Given the fact that he’s only released one full studio album in a career that spans nearly two decades, you would think R.A. The Rugged Man [click to read] would be disgusted with the way the Hip Hop industry has treated him. However, that’s far from the truth for the Long Island-native. Taking the reins of his career rather than relying on record labels, R.A. has had a relatively successful journey thus far, with his name continuously being listed as one of underground Hip Hop’s leading voices. This is evident on the 2004 Nature Sounds-released Die, Rugged Man, Die [click to read], as well as the plethora of tracks he’s put out over the years.

With that said, Legendary Classics Vol. 1 [click to view] is not so much a “best of” album, but rather a collection of unreleased and rare tracks R.A. The Rugged Man has created that deserve notable mention. Several of these records come in the form of previous collaborations, such as the raw, east coast gem “Who’s Dat Guy” with Mobb Deep’s Havoc [click to read]. Over dark piano keys, the two rappers trade bars about their relentless demeanor. Then there’s “3 Kings,” which shows the dynamic between R.A. and one his early emcee inspirations Kool G. Rap [click to read]. Along with Big John, the trio uses “3 Kings” as a lyrical example of what today’s Hip Hop is missing.

While other collaborations, such as “50,000 Heads” with Sadat X [click to read] or “Give It Up” featuring J-Live [click to read] provide diverse commentary, the most convincing performance from R.A. comes on the deeply emotional “Uncommon Valor.” Originally released on Jedi Mind Tricks‘ [click to read] 2006 album Servants In Heaven, Kings In Hell [click to read], R.A. potently describes the experiences his father and other veteran soldiers endured during the Vietnam War, so much that it received “Verse of the Year” accolades from HipHopDX that year [click to read].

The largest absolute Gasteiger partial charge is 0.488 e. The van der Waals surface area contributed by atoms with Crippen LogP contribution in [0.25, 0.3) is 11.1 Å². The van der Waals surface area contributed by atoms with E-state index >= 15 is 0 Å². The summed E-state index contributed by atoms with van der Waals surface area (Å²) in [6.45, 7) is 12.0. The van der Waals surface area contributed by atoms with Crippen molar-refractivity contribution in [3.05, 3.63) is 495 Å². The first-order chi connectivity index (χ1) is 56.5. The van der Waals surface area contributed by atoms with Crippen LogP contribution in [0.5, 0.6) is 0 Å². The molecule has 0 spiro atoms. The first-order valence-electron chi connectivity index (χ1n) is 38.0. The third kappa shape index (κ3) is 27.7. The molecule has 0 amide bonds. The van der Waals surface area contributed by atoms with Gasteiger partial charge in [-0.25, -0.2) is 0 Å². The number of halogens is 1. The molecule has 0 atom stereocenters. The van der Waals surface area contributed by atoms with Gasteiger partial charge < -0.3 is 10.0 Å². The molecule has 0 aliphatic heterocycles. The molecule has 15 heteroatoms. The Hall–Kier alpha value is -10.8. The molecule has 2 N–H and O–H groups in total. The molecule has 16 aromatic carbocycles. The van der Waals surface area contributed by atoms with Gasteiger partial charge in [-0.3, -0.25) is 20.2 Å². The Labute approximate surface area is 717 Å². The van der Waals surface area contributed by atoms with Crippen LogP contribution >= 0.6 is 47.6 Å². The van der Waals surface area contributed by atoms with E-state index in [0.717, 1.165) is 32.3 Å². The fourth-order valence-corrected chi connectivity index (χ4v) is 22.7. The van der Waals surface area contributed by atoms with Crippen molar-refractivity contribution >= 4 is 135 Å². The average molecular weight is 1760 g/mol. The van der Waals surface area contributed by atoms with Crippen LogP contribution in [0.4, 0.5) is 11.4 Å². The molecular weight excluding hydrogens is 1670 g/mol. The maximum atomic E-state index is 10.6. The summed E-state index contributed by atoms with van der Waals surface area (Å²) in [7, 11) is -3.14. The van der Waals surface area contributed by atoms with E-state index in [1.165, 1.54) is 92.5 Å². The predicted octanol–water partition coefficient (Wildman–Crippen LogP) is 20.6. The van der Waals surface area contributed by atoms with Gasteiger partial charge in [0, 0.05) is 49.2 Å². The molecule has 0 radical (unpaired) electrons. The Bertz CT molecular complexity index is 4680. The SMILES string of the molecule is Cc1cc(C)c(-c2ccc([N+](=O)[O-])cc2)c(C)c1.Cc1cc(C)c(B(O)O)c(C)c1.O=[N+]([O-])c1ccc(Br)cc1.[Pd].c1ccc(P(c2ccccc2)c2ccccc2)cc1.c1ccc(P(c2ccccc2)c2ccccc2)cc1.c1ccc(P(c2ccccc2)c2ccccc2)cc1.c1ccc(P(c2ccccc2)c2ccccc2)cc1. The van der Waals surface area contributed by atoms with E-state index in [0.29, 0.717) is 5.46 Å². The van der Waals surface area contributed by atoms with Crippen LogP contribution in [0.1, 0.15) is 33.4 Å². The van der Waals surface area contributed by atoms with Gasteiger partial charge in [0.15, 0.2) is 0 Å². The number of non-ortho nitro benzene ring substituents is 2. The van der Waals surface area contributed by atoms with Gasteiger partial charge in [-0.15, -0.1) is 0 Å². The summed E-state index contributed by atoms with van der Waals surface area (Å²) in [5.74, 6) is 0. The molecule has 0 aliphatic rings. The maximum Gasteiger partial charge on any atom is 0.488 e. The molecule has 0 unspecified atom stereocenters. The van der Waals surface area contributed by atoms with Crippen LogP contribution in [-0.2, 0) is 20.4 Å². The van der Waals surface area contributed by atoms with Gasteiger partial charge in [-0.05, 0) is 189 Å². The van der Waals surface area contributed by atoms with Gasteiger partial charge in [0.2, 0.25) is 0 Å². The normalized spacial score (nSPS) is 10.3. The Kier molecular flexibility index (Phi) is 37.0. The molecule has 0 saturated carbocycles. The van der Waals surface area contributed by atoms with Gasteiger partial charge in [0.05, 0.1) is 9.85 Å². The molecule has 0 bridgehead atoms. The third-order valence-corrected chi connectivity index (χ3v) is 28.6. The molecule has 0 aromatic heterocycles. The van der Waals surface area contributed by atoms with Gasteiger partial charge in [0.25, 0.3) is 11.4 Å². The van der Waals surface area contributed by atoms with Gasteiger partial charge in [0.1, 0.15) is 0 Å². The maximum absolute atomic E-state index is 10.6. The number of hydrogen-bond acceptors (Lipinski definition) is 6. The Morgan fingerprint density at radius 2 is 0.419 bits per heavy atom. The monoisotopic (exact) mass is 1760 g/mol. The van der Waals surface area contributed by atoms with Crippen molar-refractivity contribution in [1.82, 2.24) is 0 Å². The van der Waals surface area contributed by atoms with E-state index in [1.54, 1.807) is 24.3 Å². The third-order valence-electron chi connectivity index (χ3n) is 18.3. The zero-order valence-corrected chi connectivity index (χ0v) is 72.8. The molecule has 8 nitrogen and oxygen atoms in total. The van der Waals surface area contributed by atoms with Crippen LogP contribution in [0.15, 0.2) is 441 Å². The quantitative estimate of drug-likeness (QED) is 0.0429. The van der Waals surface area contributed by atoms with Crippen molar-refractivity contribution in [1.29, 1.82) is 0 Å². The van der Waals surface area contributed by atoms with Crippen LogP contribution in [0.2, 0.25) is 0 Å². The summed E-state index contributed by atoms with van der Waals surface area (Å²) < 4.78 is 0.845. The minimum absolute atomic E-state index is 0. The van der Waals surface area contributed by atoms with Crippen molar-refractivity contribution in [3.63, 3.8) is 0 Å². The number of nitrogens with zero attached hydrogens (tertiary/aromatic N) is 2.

Though some would think R.A. The Rugged Man’s path would not share mileage with Notorious B.I.G.’s, nonbelievers are silenced on the sexually-induced “Cunt Renaissance.” While Biggie’s words are highlighted by his smooth and catchy delivery, R.A. immediately jumps in with a verse that shows characteristics of a mad man. As such, it’s almost like the Hip Hop edition of The Odd Couple. Closing out the album, “Every Label Sucks Dick”  is a record that 15 years ahead of its time, rappers will most certainly agree with R.A.’s feelings and sentiment. Painting a picture that is true today over a vintage Buckwild beat, R.A. subsequently puts his own spin on industry rule #4080.

For his dedicated followers, Legendary Classics Vol. 1 is a nice road down memory lane. On the other side, fans just getting into R.A. The Rugged Man will find a handful of lyrical that should inspire them to delve into his catalog. 18 years later, R.A. The Rugged Man is still as arrogant and cocky than ever. The fact of the matter is, he backs it up with undeniable proof.